Tag Archives: Coup de cœur

Mon Dieu ! Apple Store Coming the Louvre

Malin comme tout !

There’s a price for everything, even in the Louvre: Tomorrow, Apple will be opening up their very first Parisian Apple Store, and it’ll sit in the concourse right below I.M. Pei’s glass pyramid.

According to Bloomberg, this’ll be Apple’s 277th store, worldwide. It’s set to be slightly smaller than the one on Oxford Circus in London. But it’s not tiny: The bilevel store will employ 150 people. You can expect the place to be mobbed. The Louvre concourse is one of the most heavily trafficked places in Paris. It links all of the wings of the Louvre, and visitors to the museum have to pass by before entering the museum.

For Microsoft, it comes at a particularly irksome time. Last month they opened a very sad looking cafe to coincide with the launch of Windows 7.

By next summer, Apple will open two more stores in France–one near Opera, a major hub on the Left Bank, and another in Montpellier, the economic powerhouse of southern France.

You’ve gotta wonder just how many records the Louvre location is set to smash. The 5th Avenue store in New York, which isn’t very big at all or even particularly pleasant as Apple stores go, is thought to earn far more than any of its neighbors, with yearly receipts of around $350 million.

Come to think of it, design wise, coming to the Louvre actually makes a lot of sense–the glass cube of the 5th Avenue store was basically a straight-up theft of I.M. Pei’s glass pyramid, and his widely celebrated idea of turning the entrance to a dark, underground space into a dramatic point of pride:


[Via Bloomberg; picture by Al Ianni]


The Grateful Dead – Dire Wolf

In the timbers to fennario, the wolves are running round,
The winter was so hard and cold, froze ten feet neath the ground.
Dont murder me, I beg of you, dont murder me. please, dont murder me.

I sat down to my supper, twas a bottle of red whisky,
I said my prayers and went to bed, thats the last they saw of me.
Dont murder me, I beg of you, dont murder me. please, dont murder me.

When I awoke, the dire wolf, six hundred pounds of sin,
Was grinning at my window, all I said was come on in.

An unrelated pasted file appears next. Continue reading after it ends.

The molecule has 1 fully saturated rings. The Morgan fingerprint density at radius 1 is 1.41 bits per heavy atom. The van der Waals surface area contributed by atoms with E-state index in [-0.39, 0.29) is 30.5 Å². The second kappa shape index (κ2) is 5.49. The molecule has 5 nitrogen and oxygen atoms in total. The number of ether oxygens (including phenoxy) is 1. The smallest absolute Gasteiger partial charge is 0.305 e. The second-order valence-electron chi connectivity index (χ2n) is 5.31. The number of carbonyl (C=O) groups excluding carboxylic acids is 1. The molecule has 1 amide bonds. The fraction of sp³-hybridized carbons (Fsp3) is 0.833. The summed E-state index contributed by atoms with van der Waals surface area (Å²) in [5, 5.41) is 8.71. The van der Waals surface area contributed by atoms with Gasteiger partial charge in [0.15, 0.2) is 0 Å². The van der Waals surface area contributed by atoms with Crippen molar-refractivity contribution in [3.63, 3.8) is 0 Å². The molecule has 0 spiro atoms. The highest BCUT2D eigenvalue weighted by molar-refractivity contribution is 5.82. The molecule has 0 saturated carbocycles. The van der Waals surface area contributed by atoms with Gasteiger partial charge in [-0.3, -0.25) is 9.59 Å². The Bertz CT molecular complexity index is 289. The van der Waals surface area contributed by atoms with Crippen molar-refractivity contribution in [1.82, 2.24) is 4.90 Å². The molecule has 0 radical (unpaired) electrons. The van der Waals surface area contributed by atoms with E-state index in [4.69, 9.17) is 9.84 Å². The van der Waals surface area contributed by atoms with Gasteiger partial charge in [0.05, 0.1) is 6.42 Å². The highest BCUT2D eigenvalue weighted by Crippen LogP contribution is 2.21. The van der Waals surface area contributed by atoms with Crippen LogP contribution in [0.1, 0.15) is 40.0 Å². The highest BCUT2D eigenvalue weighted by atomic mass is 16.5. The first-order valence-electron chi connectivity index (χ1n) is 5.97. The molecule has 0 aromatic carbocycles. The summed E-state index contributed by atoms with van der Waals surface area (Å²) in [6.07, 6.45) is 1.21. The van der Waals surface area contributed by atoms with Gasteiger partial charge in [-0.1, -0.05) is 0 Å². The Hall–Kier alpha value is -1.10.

Dont murder me, I beg of you, dont murder me. please, dont murder me.

Agustín Lara: Piensa en mí – Versión original

Versión original interpretada por su autor, Agustín Lara. Banda sonora extraída de un viejo disco de pasta del año 1943; fue editada y ecualizada para mejorar su calidad sonora, espero haberlo hecho bien, esa fue la intención para rendirle tributo al “Flaco de Oro”, cantautor y poeta, romántico entre los románticos y creador de tantos éxitos que otros tantos interpretan sin mencionar su autoría.

Alexander the Great
(Not that Alexander –don’t get me wrong! =)


After decades at the edge of the architectural establishment—with much of that time spent sniping at it—Christopher Alexander can at last rest on his laurels as recipient of the prestigious Vincent Scully Prize. With his notions of sustainability, scale, construction, and placemaking more in vogue than ever, the National Building Museum has made Alexander the11th recipient of the annual prize for his contributions to practice, theory, and scholarship in architecture.

“I think Christopher has been recognized by everyone who has come into contact with his work, from students to readers of his books, but not necessarily in the field,” said Scott Kratz, vice-president for education at the museum. “It’s nice to recognize him in this official way in front of his peers.”

For Alexander, it is yet another opportunity to teach—and tweak—a profession with which he has had his share of disagreements.

“It’s very gratifying, because I’ve struggled for fifty-some years to take really a completely different view of what it is to be an architect, and what it means to make buildings and the environment,” Alexander said in a telephone interview from London, where he keeps an office for his Berkeley-based firm. “People gave me a very hard time, so I am delighted now that people are espousing what I’ve been arguing since the 1950s.”